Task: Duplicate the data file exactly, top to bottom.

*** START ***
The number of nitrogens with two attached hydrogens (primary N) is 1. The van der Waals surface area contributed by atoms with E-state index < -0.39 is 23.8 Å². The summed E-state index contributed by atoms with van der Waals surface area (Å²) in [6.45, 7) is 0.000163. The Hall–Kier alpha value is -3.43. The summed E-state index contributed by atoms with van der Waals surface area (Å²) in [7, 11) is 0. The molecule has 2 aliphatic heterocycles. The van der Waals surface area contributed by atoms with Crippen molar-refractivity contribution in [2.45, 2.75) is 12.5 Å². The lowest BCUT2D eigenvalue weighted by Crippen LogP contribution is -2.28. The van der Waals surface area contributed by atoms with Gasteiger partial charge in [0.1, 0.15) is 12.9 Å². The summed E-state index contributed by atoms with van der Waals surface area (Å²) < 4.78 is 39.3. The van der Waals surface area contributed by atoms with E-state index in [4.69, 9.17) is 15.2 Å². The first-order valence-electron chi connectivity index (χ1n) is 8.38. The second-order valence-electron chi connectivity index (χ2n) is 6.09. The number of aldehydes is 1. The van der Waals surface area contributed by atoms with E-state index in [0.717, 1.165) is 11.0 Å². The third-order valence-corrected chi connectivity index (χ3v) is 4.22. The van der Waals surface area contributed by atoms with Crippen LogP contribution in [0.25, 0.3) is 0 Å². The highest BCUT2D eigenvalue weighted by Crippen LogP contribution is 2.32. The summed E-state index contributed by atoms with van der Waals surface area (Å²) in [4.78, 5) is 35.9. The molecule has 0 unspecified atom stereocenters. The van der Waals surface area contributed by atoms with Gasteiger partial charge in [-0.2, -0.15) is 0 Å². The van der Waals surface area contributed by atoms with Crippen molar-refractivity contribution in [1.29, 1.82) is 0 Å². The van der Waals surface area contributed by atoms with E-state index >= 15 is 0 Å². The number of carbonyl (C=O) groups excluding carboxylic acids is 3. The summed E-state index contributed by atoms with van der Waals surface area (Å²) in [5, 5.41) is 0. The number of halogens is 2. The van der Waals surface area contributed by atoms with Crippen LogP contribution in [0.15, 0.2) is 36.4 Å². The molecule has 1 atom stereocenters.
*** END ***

The number of nitrogens with two attached hydrogens (primary N) is 1. The van der Waals surface area contributed by atoms with E-state index < -0.39 is 23.8 Å². The summed E-state index contributed by atoms with van der Waals surface area (Å²) in [6.45, 7) is 0.000163. The Hall–Kier alpha value is -3.43. The summed E-state index contributed by atoms with van der Waals surface area (Å²) in [7, 11) is 0. The molecule has 2 aliphatic heterocycles. The van der Waals surface area contributed by atoms with Crippen molar-refractivity contribution in [2.45, 2.75) is 12.5 Å². The lowest BCUT2D eigenvalue weighted by Crippen LogP contribution is -2.28. The van der Waals surface area contributed by atoms with Gasteiger partial charge in [0.1, 0.15) is 12.9 Å². The summed E-state index contributed by atoms with van der Waals surface area (Å²) < 4.78 is 39.3. The van der Waals surface area contributed by atoms with E-state index in [4.69, 9.17) is 15.2 Å². The first-order valence-electron chi connectivity index (χ1n) is 8.38. The second-order valence-electron chi connectivity index (χ2n) is 6.09. The number of aldehydes is 1. The van der Waals surface area contributed by atoms with E-state index in [0.717, 1.165) is 11.0 Å². The third-order valence-corrected chi connectivity index (χ3v) is 4.22. The van der Waals surface area contributed by atoms with Crippen LogP contribution in [0.25, 0.3) is 0 Å². The highest BCUT2D eigenvalue weighted by Crippen LogP contribution is 2.32. The summed E-state index contributed by atoms with van der Waals surface area (Å²) in [4.78, 5) is 35.9. The molecule has 0 unspecified atom stereocenters. The van der Waals surface area contributed by atoms with Gasteiger partial charge in [-0.2, -0.15) is 0 Å². The van der Waals surface area contributed by atoms with Crippen molar-refractivity contribution in [1.29, 1.82) is 0 Å². The van der Waals surface area contributed by atoms with E-state index >= 15 is 0 Å². The number of carbonyl (C=O) groups excluding carboxylic acids is 3. The summed E-state index contributed by atoms with van der Waals surface area (Å²) in [5, 5.41) is 0. The number of halogens is 2. The van der Waals surface area contributed by atoms with Crippen LogP contribution in [0.15, 0.2) is 36.4 Å². The molecule has 1 atom stereocenters.